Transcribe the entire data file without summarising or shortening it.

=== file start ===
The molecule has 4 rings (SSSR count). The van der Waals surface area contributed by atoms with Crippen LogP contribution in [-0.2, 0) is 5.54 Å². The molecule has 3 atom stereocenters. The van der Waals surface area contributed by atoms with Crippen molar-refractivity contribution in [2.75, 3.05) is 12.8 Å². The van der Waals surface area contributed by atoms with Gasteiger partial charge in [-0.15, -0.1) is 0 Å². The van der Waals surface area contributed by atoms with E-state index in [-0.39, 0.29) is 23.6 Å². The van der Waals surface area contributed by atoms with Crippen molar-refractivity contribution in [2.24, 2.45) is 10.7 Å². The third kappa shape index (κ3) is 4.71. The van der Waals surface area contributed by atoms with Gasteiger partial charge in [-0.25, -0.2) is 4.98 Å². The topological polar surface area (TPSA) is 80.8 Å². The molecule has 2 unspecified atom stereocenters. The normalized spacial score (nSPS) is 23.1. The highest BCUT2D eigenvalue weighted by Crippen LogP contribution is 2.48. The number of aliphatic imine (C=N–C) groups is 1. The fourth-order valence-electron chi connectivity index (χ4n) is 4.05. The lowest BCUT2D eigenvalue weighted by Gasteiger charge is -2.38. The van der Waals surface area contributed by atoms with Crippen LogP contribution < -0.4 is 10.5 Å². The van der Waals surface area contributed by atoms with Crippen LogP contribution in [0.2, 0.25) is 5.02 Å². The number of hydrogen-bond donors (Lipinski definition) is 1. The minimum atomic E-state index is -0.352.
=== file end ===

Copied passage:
The molecule has 4 rings (SSSR count). The van der Waals surface area contributed by atoms with Crippen LogP contribution in [-0.2, 0) is 5.54 Å². The molecule has 3 atom stereocenters. The van der Waals surface area contributed by atoms with Crippen molar-refractivity contribution in [2.75, 3.05) is 12.8 Å². The van der Waals surface area contributed by atoms with Gasteiger partial charge in [-0.15, -0.1) is 0 Å². The van der Waals surface area contributed by atoms with E-state index in [-0.39, 0.29) is 23.6 Å². The van der Waals surface area contributed by atoms with Crippen molar-refractivity contribution in [2.24, 2.45) is 10.7 Å². The third kappa shape index (κ3) is 4.71. The van der Waals surface area contributed by atoms with Gasteiger partial charge in [-0.25, -0.2) is 4.98 Å². The topological polar surface area (TPSA) is 80.8 Å². The molecule has 2 unspecified atom stereocenters. The normalized spacial score (nSPS) is 23.1. The highest BCUT2D eigenvalue weighted by Crippen LogP contribution is 2.48. The number of aliphatic imine (C=N–C) groups is 1. The fourth-order valence-electron chi connectivity index (χ4n) is 4.05. The lowest BCUT2D eigenvalue weighted by Gasteiger charge is -2.38. The van der Waals surface area contributed by atoms with Crippen LogP contribution < -0.4 is 10.5 Å². The van der Waals surface area contributed by atoms with Crippen LogP contribution in [0.2, 0.25) is 5.02 Å². The number of hydrogen-bond donors (Lipinski definition) is 1. The minimum atomic E-state index is -0.352.